John F. Toomey for the defendants.
John A. Wickstrom (Timothy P. Wickstrom with him) for the plaintiffs.
Two hours before daybreak on June 6, 1980, a truck operated by the defendant Holderman, proceeding at lawful speed and in its proper (eastbound) lane, collided head on with a westbound passenger car which had meandered into the eastbound lane. Timothy J. Egan, claiming to be a passenger in the car, obtained a verdict of $1,000,000 on account of injuries sustained in the accident, and his wife obtained a verdict of $250,000 on account of loss of consortium. The theory of their successful negligence action is that the driver of the truck failed to take evasive action and that he and his employer (the codefendant) were liable to the plaintiff, notwithstanding the considerably greater negligence of the driver of the errant car. Cf. Foley v. Kibrick, 12 Mass. App. Ct. 382 , 384 (1981), and cases there cited.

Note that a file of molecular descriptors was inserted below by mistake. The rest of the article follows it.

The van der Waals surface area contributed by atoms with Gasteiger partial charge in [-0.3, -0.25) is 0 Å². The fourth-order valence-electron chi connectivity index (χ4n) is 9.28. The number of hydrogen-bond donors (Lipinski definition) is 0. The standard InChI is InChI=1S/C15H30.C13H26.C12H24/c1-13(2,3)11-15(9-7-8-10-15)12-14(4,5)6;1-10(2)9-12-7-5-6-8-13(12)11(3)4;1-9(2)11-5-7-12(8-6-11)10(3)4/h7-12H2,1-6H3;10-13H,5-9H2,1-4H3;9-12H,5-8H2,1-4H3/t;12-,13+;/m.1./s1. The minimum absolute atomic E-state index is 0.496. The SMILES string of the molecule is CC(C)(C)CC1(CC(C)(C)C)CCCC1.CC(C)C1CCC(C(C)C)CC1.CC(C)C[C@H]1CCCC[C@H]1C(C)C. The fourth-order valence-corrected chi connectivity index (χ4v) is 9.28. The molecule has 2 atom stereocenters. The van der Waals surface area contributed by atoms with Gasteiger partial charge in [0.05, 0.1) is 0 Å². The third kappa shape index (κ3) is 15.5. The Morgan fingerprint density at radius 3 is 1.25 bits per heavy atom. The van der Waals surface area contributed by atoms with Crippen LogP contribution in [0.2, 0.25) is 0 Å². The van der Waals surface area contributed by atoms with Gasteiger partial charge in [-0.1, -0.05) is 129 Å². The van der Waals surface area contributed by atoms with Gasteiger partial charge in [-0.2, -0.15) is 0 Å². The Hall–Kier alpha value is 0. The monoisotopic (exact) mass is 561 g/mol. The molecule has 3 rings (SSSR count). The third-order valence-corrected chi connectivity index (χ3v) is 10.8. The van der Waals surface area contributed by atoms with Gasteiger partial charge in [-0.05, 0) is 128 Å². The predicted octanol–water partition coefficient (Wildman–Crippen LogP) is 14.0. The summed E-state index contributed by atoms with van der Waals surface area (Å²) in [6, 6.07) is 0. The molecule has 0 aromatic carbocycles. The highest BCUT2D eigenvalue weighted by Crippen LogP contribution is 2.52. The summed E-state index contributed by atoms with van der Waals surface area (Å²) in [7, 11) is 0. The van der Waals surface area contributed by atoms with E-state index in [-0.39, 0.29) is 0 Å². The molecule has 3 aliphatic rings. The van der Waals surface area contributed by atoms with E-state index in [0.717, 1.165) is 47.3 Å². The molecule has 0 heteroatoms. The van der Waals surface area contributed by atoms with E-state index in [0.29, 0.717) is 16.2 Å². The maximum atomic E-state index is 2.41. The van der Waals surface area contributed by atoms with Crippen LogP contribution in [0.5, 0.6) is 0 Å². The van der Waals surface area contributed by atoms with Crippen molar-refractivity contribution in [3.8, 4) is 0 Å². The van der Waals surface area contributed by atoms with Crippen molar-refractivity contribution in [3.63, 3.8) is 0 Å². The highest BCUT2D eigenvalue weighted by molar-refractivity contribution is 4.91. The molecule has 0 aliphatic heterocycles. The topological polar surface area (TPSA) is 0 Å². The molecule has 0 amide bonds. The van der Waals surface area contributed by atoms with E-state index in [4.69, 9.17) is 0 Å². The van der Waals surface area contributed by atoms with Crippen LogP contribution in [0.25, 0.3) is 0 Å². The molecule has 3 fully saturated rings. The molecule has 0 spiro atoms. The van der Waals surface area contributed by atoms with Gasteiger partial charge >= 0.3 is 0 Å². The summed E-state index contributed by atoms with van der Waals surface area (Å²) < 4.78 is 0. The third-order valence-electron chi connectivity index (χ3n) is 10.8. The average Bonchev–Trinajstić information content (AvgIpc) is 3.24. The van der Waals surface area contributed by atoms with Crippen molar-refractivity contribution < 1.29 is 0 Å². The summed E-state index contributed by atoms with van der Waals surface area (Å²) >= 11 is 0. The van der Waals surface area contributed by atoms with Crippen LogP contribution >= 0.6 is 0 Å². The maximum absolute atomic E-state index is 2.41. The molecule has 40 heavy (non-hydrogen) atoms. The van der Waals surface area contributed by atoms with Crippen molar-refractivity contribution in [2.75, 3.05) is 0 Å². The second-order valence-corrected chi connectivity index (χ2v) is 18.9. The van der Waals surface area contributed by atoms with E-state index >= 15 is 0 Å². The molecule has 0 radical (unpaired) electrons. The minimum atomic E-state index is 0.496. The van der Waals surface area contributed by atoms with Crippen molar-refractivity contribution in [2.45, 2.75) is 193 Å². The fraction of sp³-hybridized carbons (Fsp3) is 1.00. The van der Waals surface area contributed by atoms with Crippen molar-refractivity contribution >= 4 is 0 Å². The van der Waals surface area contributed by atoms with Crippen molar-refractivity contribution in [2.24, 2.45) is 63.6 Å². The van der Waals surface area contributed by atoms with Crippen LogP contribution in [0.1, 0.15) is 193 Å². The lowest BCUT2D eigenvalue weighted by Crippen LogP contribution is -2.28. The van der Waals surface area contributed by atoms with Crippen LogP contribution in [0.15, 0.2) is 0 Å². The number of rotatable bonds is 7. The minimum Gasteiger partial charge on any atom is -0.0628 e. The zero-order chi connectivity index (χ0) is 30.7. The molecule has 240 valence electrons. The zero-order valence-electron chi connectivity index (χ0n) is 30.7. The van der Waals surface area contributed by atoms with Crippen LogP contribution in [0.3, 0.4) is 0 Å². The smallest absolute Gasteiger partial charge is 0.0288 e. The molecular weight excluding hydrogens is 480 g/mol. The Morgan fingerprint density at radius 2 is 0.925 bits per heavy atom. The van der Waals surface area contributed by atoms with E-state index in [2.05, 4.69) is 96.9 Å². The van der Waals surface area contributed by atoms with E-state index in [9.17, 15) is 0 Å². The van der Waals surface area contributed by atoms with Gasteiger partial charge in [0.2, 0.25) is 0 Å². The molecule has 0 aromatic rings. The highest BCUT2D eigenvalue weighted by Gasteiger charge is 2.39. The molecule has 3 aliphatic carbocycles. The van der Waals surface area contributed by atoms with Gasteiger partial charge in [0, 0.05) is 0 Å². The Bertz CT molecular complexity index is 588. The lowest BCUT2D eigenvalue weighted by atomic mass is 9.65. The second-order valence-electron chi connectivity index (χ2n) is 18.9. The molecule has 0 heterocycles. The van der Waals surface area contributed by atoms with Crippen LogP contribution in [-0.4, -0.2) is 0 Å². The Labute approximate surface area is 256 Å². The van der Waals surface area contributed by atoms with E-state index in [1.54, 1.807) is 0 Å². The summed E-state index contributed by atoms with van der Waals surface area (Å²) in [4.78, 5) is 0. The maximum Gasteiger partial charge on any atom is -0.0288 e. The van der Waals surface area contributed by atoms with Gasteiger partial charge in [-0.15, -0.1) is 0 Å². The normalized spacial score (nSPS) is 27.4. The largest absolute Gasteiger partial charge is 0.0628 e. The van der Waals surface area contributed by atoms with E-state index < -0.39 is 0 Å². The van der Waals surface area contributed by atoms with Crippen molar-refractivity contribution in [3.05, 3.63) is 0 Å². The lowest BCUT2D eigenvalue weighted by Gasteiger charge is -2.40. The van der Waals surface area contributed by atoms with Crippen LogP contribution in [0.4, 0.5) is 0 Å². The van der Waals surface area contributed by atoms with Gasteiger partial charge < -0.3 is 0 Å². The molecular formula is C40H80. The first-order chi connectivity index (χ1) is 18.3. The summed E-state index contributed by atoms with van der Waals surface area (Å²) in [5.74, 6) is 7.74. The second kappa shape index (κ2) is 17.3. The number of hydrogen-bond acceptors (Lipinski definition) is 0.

1. Jury instruction. During the course of his charge to the jury the judge instructed: "[T]here is no dispute in this case, just so it is clear, that Timothy Egan was a passenger in the automobile and that the operator of that vehicle was Thomas Egan . . . . Both parties concur in that . . . . As I say, as far as Mr. Thomas Egan's actions are concerned, just understand that those are not imputed to Timothy Egan because he was a passenger in the vehicle
and not the operator." At the conclusion of the charge counsel for the defendants objected to the jury being told that "the defendant[s] agreed that Thomas was the driver." The trial judge inquired, "Was there any evidence to the contrary?"